Outside Experts Want NASA to Delay Schedule, Increase Cost Estimate for Mars Sample Return
A panel of experts established by NASA to assess its plans to return samples of Mars to Earth is recommending that NASA delay the launch of the next two spacecraft and build the budget around a higher cost estimate. The panel strongly supports the three-spacecraft mission, a joint effort between NASA and the European Space Agency, but concluded the current plan is too ambitious.
Returning samples of Mars to Earth for study by scientists in laboratories equipped with state-of-the-art equipment is a long-sought dream of planetary scientists. The robotic spacecraft that have landed on and explored the Red Planet since the 1970s carry sophisticated equipment, but are constrained by how much mass can be launched by rockets, how much power can be generated by their solar panels or nuclear power supplies, signal time delay and a host of other limitations. Steve Squyres, the “father” of the twin Mars rovers Spirit and Opportunity, has said that what those rovers could do in a day could be accomplished by a human in less than a minute.
No Mars Sample Return (MSR) mission has been mounted yet because it is so expensive, however. Just sending a probe to Mars can cost more than $2 billion. For this, there has to be a way to get the samples back, too.
The current MSR concept requires three spacecraft. First is NASA’s $2.4 billion Mars Perseverance (or Mars 2020) probe already on its way to Mars. It will collect samples in 43 cigar-shaped sample tubes and leave them on the surface. Next, a NASA Sample Retrieval Lander (SRL) equipped with an ESA-provided “fetch” rover will pick up the samples and launch them into orbit around Mars. There they will be handed off to ESA’s Earth Return Orbiter (ERO) equipped with a NASA-provided sample return capsule for the trip back to Earth.
NASA and ESA plan to launch SRL and ERO in 2026. ESA’s governing body has already approved the first third of the 1.5 billion Euros its contribution is estimated to cost. Earlier this year NASA estimated its share at $2.5-3.0 billion, stressing it was a “first guess.”
Shortly after Perseverance’s launch this summer, NASA Science Mission Directorate head Thomas Zurbuchen established an Independent Review Board (IRB) to take a look at the plan and get a better understanding of the technical complexity, cost and schedule.
Chaired by David Thompson, the retired President of Orbital ATK (which was acquired by Northrop Grumman), the IRB’s report was released yesterday.
The IRB “unanimously agrees the time is ripe” for MSR, but made many recommendations. They identified six as the most important.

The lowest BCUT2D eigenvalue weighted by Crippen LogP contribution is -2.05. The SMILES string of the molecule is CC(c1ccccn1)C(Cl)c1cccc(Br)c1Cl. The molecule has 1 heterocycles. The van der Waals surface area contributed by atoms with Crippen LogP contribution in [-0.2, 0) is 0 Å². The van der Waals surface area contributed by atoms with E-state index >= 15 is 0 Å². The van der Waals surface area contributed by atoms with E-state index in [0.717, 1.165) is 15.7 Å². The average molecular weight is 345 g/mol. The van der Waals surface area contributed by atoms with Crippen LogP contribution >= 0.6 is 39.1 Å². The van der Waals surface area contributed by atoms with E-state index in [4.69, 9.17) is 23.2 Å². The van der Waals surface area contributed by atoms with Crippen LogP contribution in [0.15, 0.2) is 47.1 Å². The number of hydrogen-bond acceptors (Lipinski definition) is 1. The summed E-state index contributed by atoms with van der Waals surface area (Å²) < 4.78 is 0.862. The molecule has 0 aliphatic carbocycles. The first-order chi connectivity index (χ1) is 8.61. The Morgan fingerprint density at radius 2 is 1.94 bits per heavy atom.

Two key recommendations are that the two spacecraft be launched in 2028 rather than 2026, while holding open the option of launching ERO in 2027, and that NASA plan for its share of the cost being $3.8-4.4 billion.
Although Zurbuchen said in August the estimate was $2.5-3.0 billion, the IRB used a NASA figure of $2.9-3.3 billion, so its conclusion is that the cost will be about $1 billion higher. It recommended NASA quickly adjust its budget planning and add $500 million to MSR for FY2022-2023.
The Board cautioned “we do not believe the program’s schedule and cost are aligned with its scope,” one of the reasons it concluded the 2026 launch dates are “not achievable.” It also noted a “mismatch” in the development schedules for ESA’s ERO and the NASA sample return capsule, or Capture/Containment and Return System (CCRS), it will carry, warning that it is “not well enough understood, and could undermine the success of the program.”
In the report, Zurbuchen responded to each of the recommendations. Regarding cost and schedule, he only partially concurred with the IRB. He said NASA will continue to examine launch opportunities in 2026, 2027 and 2028 and “plan to a cost range that bounds program risk.”
The MSR program currently is in concept formulation, what NASA calls pre-Phase A. Phase A is preliminary analysis, Phase B is definition, Phase C/D is design and development, and Phase E is operations. NASA science programs are reviewed at “Key Decision Points” before entering each successive phase. NASA commits to schedule and cost at KDP-C prior to entering Phase C/D, so there is a long way to go.
Once the samples are back on Earth they will have to be stored and studied in a biologically secure sample-receiving facility. The cost and schedule for that are not included in these estimates.